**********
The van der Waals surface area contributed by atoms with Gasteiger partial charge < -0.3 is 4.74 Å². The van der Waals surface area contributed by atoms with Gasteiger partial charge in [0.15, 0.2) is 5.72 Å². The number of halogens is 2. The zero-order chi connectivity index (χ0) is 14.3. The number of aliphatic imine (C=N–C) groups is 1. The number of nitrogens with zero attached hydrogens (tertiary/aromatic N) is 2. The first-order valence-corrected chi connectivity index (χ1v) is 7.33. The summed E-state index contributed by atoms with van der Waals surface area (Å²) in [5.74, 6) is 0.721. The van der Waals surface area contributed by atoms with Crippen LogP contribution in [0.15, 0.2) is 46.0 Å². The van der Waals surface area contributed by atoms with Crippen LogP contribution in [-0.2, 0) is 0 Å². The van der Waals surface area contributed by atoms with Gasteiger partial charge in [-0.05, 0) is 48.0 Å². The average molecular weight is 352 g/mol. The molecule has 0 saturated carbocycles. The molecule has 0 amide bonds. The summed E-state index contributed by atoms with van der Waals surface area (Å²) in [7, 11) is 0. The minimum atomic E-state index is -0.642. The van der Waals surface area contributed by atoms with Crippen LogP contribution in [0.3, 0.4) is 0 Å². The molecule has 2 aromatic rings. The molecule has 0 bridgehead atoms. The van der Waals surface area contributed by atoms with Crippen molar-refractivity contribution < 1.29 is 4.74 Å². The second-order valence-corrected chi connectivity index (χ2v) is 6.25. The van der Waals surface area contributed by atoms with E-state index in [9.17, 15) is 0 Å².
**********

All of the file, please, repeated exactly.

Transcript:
The van der Waals surface area contributed by atoms with Gasteiger partial charge < -0.3 is 4.74 Å². The van der Waals surface area contributed by atoms with Gasteiger partial charge in [0.15, 0.2) is 5.72 Å². The number of halogens is 2. The zero-order chi connectivity index (χ0) is 14.3. The number of aliphatic imine (C=N–C) groups is 1. The number of nitrogens with zero attached hydrogens (tertiary/aromatic N) is 2. The first-order valence-corrected chi connectivity index (χ1v) is 7.33. The summed E-state index contributed by atoms with van der Waals surface area (Å²) in [5.74, 6) is 0.721. The van der Waals surface area contributed by atoms with Crippen LogP contribution in [0.15, 0.2) is 46.0 Å². The van der Waals surface area contributed by atoms with Crippen LogP contribution in [-0.2, 0) is 0 Å². The van der Waals surface area contributed by atoms with Gasteiger partial charge in [-0.05, 0) is 48.0 Å². The average molecular weight is 352 g/mol. The molecule has 0 saturated carbocycles. The molecule has 0 amide bonds. The summed E-state index contributed by atoms with van der Waals surface area (Å²) in [7, 11) is 0. The minimum atomic E-state index is -0.642. The van der Waals surface area contributed by atoms with Crippen LogP contribution in [0.3, 0.4) is 0 Å². The molecule has 2 aromatic rings. The molecule has 0 bridgehead atoms. The van der Waals surface area contributed by atoms with Crippen molar-refractivity contribution < 1.29 is 4.74 Å². The second-order valence-corrected chi connectivity index (χ2v) is 6.25. The van der Waals surface area contributed by atoms with E-state index in [9.17, 15) is 0 Å².